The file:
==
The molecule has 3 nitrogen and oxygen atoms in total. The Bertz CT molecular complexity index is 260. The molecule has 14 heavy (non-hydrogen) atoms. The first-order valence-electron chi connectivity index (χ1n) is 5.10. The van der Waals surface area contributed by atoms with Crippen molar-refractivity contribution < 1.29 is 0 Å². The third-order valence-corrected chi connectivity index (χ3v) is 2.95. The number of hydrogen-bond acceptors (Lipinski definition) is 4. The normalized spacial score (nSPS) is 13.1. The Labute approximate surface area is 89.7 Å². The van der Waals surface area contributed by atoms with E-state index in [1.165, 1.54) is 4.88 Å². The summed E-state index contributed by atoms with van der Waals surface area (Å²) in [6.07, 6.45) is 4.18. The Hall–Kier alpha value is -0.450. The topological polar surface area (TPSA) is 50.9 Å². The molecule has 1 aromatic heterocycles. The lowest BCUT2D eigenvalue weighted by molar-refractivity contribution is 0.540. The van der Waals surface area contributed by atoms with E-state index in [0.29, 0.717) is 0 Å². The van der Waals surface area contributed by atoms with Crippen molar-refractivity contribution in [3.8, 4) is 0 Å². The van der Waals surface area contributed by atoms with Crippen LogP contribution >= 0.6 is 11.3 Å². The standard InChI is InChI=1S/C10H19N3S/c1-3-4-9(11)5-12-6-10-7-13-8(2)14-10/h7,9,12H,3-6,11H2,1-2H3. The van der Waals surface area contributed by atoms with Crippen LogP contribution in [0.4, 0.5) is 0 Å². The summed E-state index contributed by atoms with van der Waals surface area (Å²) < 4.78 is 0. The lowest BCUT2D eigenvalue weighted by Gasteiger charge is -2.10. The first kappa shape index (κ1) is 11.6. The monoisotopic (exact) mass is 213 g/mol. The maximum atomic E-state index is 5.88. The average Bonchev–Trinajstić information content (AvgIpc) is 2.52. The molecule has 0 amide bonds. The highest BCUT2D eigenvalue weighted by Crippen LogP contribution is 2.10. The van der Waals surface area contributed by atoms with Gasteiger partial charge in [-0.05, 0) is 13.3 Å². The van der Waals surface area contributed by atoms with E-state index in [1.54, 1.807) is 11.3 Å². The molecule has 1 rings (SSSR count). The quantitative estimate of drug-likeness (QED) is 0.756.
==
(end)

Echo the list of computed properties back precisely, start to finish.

The molecule has 3 nitrogen and oxygen atoms in total. The Bertz CT molecular complexity index is 260. The molecule has 14 heavy (non-hydrogen) atoms. The first-order valence-electron chi connectivity index (χ1n) is 5.10. The van der Waals surface area contributed by atoms with Crippen molar-refractivity contribution < 1.29 is 0 Å². The third-order valence-corrected chi connectivity index (χ3v) is 2.95. The number of hydrogen-bond acceptors (Lipinski definition) is 4. The normalized spacial score (nSPS) is 13.1. The Labute approximate surface area is 89.7 Å². The van der Waals surface area contributed by atoms with E-state index in [1.165, 1.54) is 4.88 Å². The summed E-state index contributed by atoms with van der Waals surface area (Å²) in [6.07, 6.45) is 4.18. The Hall–Kier alpha value is -0.450. The topological polar surface area (TPSA) is 50.9 Å². The molecule has 1 aromatic heterocycles. The lowest BCUT2D eigenvalue weighted by molar-refractivity contribution is 0.540. The van der Waals surface area contributed by atoms with E-state index in [0.29, 0.717) is 0 Å². The van der Waals surface area contributed by atoms with Crippen molar-refractivity contribution in [3.8, 4) is 0 Å². The van der Waals surface area contributed by atoms with Crippen LogP contribution >= 0.6 is 11.3 Å². The standard InChI is InChI=1S/C10H19N3S/c1-3-4-9(11)5-12-6-10-7-13-8(2)14-10/h7,9,12H,3-6,11H2,1-2H3. The van der Waals surface area contributed by atoms with Crippen LogP contribution in [0.4, 0.5) is 0 Å². The summed E-state index contributed by atoms with van der Waals surface area (Å²) < 4.78 is 0. The lowest BCUT2D eigenvalue weighted by Gasteiger charge is -2.10. The first kappa shape index (κ1) is 11.6. The monoisotopic (exact) mass is 213 g/mol. The maximum atomic E-state index is 5.88. The average Bonchev–Trinajstić information content (AvgIpc) is 2.52. The molecule has 0 amide bonds. The highest BCUT2D eigenvalue weighted by Crippen LogP contribution is 2.10. The van der Waals surface area contributed by atoms with Gasteiger partial charge in [-0.05, 0) is 13.3 Å². The van der Waals surface area contributed by atoms with E-state index in [1.54, 1.807) is 11.3 Å². The molecule has 1 rings (SSSR count). The quantitative estimate of drug-likeness (QED) is 0.756.